20 Latina Athletes To Watch At Next Year’s Tokyo 2020 Paralympics
Every two years, the best athletes in the world compete in the Winter or Summer Olympics. Just like the Olympics, the Paralympics is an international multi-sport event that also happens every two years. However, unlike the Olympics, athletes who compete in Paralympics do so with a range of disabilities. With limitations like vision impairment, intellectual impairment, loss of limb, impaired muscle movement and limited field of motion, these athletes prove that there’s no limit to who can be a champion.
The next games are nearly a year and a half away and will take place in Tokyo, Japan. Paralympians will come from all over the world to represent their countries in these games. Of course, from now until the games, these athletes will be doing some serious training to show out big time in Tokyo.
Besides contenders from Mexico and the United States, Central and South America have produced their fair share of medalists. From archery and track and field to basketball and fencing, Latina Paralympians represent their countries with pride.
Though the next games don’t take place until 2020, it’s never too early to start hyping up these amazing Latina Paralympians.
1. Natalie BieuleTwitter / @NataB12
Florida mom of two, Bieule lost her left leg because of a car accident at the age of 18. A competitive dancer at the time, the Latina didn’t allow the loss to stop her from competing. With the help of her prosthetic, Bieule began her career as a discus thrower soon after her accident. After winning silver and gold in the 2014 and 2015 US Paralympics Track and Field National Championships, Bieule went on to compete in the 2016 Rio Paralympics.
2. Martha ChavezJoe Kusumoto Photography
A proud veteran of the United States Army, this Mexican born athlete suffered from polio as a small girl. Though she needed leg braces in childhood, Chavez recovered. However, she suffered an injury while in the military and it was made worse by her previous illness. Chavez’s leg weakness makes her dependent on her wheelchair but that hasn’t stopped her from putting her marksmanship skills to good use. The Latina competes in archery using her compound bow and is a two-time silver medalist.
3. Patty CisnerosYouTube / Cordillera Digital
Three-time Paralympic athlete, Cisneros has been a big name in wheelchair basketball for nearly 20 years. Cisneros was rendered paralyzed in a car crash during her freshman year of college. In 2018, the Latina led the US Paralympics Women’s Wheelchair Basketball Team to its second gold medal in the games. The one time ESPY nominee for Best Female Athlete with a Disability, Cisneros now coaches the University of Illinois’ Women’s Wheelchair Basketball team.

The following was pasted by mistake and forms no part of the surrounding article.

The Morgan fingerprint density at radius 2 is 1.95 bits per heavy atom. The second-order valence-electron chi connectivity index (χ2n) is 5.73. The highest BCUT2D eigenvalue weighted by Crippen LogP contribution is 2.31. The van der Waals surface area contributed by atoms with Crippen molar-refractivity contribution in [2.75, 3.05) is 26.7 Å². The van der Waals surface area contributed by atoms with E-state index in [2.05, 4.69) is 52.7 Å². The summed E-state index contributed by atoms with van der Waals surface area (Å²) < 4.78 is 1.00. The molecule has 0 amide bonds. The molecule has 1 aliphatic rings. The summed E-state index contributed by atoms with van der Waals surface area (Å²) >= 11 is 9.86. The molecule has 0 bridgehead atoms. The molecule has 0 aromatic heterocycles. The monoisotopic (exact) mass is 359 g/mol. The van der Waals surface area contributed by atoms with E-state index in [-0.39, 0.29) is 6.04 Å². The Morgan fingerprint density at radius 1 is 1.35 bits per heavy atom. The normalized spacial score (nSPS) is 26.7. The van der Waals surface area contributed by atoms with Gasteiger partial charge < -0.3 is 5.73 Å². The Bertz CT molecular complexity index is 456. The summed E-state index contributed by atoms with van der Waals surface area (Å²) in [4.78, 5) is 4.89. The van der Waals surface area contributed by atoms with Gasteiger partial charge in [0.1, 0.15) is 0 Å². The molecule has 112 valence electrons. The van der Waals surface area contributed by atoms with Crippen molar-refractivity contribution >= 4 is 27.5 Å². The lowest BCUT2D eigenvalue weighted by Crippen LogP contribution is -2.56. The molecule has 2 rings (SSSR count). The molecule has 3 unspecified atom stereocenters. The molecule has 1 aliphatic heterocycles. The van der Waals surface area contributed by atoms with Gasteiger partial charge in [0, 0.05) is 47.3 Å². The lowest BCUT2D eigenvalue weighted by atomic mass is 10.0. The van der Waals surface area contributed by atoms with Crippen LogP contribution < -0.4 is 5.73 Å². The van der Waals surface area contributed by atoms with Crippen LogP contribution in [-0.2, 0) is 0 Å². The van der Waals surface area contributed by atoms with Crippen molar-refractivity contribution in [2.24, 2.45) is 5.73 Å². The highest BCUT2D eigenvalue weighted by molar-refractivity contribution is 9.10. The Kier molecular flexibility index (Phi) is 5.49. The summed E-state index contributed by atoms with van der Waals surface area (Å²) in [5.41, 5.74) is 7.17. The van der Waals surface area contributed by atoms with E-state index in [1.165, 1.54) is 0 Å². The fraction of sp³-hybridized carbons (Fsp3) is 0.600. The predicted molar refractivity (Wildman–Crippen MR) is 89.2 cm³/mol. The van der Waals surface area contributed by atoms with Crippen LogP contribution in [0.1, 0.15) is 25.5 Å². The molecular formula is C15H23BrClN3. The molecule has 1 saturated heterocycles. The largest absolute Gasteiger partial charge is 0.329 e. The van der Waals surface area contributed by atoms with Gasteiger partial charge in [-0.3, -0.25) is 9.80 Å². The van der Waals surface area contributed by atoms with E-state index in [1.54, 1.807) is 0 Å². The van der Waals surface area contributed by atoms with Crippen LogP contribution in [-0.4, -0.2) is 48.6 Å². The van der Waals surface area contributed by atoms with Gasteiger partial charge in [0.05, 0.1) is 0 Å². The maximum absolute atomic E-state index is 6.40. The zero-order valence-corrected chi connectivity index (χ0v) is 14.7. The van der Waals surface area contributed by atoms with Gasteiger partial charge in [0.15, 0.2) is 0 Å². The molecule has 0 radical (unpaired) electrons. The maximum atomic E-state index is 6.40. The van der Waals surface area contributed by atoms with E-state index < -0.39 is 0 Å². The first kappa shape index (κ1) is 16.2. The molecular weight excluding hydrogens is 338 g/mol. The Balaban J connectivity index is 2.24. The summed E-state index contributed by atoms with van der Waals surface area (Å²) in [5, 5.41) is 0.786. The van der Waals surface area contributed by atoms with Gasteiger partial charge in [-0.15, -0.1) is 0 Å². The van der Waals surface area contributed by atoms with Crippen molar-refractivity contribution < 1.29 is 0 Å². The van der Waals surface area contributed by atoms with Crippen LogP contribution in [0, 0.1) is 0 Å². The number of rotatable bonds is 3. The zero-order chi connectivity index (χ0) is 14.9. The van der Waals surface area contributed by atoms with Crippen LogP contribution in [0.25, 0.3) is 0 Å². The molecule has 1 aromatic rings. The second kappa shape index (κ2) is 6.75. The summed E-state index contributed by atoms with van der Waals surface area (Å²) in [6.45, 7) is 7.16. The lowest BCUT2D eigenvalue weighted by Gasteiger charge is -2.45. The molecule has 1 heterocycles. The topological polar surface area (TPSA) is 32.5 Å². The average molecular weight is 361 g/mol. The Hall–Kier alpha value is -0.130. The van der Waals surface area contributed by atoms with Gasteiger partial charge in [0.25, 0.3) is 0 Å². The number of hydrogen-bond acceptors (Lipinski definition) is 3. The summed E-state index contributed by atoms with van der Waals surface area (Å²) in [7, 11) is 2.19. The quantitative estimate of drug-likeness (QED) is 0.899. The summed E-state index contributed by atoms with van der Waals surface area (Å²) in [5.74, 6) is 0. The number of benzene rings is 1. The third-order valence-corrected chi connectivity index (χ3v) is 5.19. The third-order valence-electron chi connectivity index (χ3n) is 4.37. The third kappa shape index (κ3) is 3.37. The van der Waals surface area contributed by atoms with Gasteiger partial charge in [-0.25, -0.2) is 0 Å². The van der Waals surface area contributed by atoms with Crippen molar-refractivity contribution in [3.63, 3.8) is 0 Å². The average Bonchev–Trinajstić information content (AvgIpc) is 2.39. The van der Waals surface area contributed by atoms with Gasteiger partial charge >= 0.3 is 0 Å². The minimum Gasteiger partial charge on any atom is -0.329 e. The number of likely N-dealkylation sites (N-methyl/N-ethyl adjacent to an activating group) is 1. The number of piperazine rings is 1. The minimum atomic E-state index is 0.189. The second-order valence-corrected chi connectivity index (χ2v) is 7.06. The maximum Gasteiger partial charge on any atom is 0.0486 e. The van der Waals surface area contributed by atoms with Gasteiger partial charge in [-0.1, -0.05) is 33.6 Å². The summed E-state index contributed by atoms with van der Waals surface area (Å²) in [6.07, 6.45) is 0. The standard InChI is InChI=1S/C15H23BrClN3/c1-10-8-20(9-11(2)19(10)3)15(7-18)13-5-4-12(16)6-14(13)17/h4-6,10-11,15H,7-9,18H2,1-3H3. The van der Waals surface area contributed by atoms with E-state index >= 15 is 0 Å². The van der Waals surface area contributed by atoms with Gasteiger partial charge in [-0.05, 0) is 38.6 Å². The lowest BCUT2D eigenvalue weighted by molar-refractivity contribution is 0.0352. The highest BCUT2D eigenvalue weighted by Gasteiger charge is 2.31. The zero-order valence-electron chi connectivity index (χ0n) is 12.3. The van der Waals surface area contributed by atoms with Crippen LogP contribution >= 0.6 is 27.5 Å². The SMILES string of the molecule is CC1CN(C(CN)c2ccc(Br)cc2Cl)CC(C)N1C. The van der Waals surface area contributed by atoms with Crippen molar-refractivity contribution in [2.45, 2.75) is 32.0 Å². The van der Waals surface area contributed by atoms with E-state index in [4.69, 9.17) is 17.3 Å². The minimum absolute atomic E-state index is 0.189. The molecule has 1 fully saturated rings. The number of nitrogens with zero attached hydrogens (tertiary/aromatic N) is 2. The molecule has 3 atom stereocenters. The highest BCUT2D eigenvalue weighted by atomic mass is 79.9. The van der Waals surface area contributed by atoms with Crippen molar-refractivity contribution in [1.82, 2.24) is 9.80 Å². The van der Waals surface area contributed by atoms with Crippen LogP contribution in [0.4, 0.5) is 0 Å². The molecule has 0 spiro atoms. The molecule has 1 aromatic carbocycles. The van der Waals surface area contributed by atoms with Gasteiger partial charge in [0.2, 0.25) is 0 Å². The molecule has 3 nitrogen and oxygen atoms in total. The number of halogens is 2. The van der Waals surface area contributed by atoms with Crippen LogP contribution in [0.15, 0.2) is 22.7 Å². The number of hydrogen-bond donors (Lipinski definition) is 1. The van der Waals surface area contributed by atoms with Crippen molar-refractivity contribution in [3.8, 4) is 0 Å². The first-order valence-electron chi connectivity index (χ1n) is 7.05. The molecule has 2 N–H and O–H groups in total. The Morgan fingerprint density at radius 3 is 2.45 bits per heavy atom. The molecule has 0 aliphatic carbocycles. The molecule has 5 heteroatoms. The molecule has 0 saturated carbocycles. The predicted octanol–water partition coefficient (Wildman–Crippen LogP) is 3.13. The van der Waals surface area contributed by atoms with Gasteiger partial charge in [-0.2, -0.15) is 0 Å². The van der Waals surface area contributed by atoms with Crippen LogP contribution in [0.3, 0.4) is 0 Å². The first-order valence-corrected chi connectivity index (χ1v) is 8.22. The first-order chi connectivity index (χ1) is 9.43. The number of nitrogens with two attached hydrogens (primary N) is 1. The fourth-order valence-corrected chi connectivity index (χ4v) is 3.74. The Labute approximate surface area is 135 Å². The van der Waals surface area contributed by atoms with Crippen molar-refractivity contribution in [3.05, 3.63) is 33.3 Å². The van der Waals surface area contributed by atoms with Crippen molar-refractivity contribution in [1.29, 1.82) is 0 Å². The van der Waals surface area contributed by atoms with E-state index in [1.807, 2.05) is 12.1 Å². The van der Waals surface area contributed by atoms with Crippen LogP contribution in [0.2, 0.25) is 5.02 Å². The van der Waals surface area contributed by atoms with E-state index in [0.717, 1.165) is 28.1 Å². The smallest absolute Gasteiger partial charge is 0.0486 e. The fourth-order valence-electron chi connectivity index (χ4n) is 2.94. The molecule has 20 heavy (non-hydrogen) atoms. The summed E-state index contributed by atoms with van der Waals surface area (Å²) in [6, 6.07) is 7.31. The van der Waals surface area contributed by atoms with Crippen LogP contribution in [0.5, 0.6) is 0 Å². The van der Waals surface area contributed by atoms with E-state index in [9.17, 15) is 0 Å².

4. Andrea DeMelloEarl Wilson / The New York Times
In 1980, DeMello suffered a stroke that rendered her right side completely paralyzed. However, her sport of wheelchair fencing has actually helped in her recovery. An avid marathon runner, the fencer immigrated to the US from Brazil and joined the US Paralympic team. DeMello has participated in four Paralympic games and still travels the world competing in fencing competitions.
5. Christella GarciaJudoInside.com
Born blind, Garcia has studied Judo since childhood. She started competitively training for the 2012 London Paralympic games in 2007 and hasn’t stopped since. The two-time Paralympian earned bronze in her sport during the 2016 Rio games. When she isn’t competing, Garcia works with local and national charities.
6. Ivonne Mosquera-SchmidtTeamUSA.org
Originally from Bogota, Mosquera-Schmidt is a one-time Paralympic athlete competing in track and field. As a blind woman, she is the American record holder for T11 women in the 1500, 3000, and 5000 meter and marathon distances. She’s also the world champion in Paratriathlon in the Sprint and Olympic distances. When she isn’t competing, Mosquera-Schmidt works as a motivational speaker.
7. Ilena RodriguezTom Stormme / Tribune
Rodriguez grew up in Cuba, swimming in the waters off of Matanzas. When she was 13 she developed a rare spinal condition that rendered her unable to walk. However, Rodriguez learned that she could still swim and went on to competitively train. In 2008, the swimmer set the US record for the 200m breaststroke. The Latina later competed in the 2012 London games.
8. Terezinha GuilherminaEmilio Morenatti / AP Photo
Representing her home country of Brazil, Guilhermina is one of the best sprinters in the Paralympics. The 39 year old runner holds the world records for 100m and 400m the T11 category — a classification for the most visually impaired athletes. She made her debut at the 2004 Athens games, winning the bronze. In the course of her training, Guilhermina has also trained with and ran alongside Olympian Usain Bolt.
9. Shirlene CoelhoTwitter / @AngelaMilanese